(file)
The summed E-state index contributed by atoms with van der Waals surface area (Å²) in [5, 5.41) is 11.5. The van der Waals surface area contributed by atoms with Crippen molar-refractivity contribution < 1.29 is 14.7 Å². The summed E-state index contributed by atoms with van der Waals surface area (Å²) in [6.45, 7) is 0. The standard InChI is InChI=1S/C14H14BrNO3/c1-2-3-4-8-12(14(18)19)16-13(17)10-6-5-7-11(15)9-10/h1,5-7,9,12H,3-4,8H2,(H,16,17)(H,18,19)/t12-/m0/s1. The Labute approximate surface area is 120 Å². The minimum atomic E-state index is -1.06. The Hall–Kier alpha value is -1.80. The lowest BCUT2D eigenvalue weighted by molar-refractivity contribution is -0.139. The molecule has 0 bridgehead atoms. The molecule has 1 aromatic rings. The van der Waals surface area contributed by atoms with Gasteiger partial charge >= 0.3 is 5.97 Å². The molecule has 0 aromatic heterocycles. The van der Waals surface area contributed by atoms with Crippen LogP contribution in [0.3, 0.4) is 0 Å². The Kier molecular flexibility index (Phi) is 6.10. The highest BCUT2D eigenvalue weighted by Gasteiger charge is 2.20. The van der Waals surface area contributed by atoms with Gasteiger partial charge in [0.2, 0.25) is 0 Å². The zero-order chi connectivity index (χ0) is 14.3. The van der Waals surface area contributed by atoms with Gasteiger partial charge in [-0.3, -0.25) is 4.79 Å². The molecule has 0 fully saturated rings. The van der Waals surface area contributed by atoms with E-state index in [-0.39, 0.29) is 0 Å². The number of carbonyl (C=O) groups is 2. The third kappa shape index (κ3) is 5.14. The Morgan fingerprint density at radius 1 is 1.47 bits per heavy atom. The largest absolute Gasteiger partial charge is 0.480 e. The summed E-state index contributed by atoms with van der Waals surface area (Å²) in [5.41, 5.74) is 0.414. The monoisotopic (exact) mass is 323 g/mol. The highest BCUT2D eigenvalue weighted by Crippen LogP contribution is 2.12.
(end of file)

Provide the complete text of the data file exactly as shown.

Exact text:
The summed E-state index contributed by atoms with van der Waals surface area (Å²) in [5, 5.41) is 11.5. The van der Waals surface area contributed by atoms with Crippen molar-refractivity contribution < 1.29 is 14.7 Å². The summed E-state index contributed by atoms with van der Waals surface area (Å²) in [6.45, 7) is 0. The standard InChI is InChI=1S/C14H14BrNO3/c1-2-3-4-8-12(14(18)19)16-13(17)10-6-5-7-11(15)9-10/h1,5-7,9,12H,3-4,8H2,(H,16,17)(H,18,19)/t12-/m0/s1. The Labute approximate surface area is 120 Å². The minimum atomic E-state index is -1.06. The Hall–Kier alpha value is -1.80. The lowest BCUT2D eigenvalue weighted by molar-refractivity contribution is -0.139. The molecule has 0 bridgehead atoms. The molecule has 1 aromatic rings. The van der Waals surface area contributed by atoms with Gasteiger partial charge >= 0.3 is 5.97 Å². The molecule has 0 aromatic heterocycles. The van der Waals surface area contributed by atoms with Crippen LogP contribution in [0.3, 0.4) is 0 Å². The Kier molecular flexibility index (Phi) is 6.10. The highest BCUT2D eigenvalue weighted by Gasteiger charge is 2.20. The van der Waals surface area contributed by atoms with Gasteiger partial charge in [0.2, 0.25) is 0 Å². The zero-order chi connectivity index (χ0) is 14.3. The van der Waals surface area contributed by atoms with Gasteiger partial charge in [-0.3, -0.25) is 4.79 Å². The molecule has 0 fully saturated rings. The van der Waals surface area contributed by atoms with E-state index in [-0.39, 0.29) is 0 Å². The number of carbonyl (C=O) groups is 2. The third kappa shape index (κ3) is 5.14. The Morgan fingerprint density at radius 1 is 1.47 bits per heavy atom. The largest absolute Gasteiger partial charge is 0.480 e. The summed E-state index contributed by atoms with van der Waals surface area (Å²) in [5.41, 5.74) is 0.414. The monoisotopic (exact) mass is 323 g/mol. The highest BCUT2D eigenvalue weighted by Crippen LogP contribution is 2.12.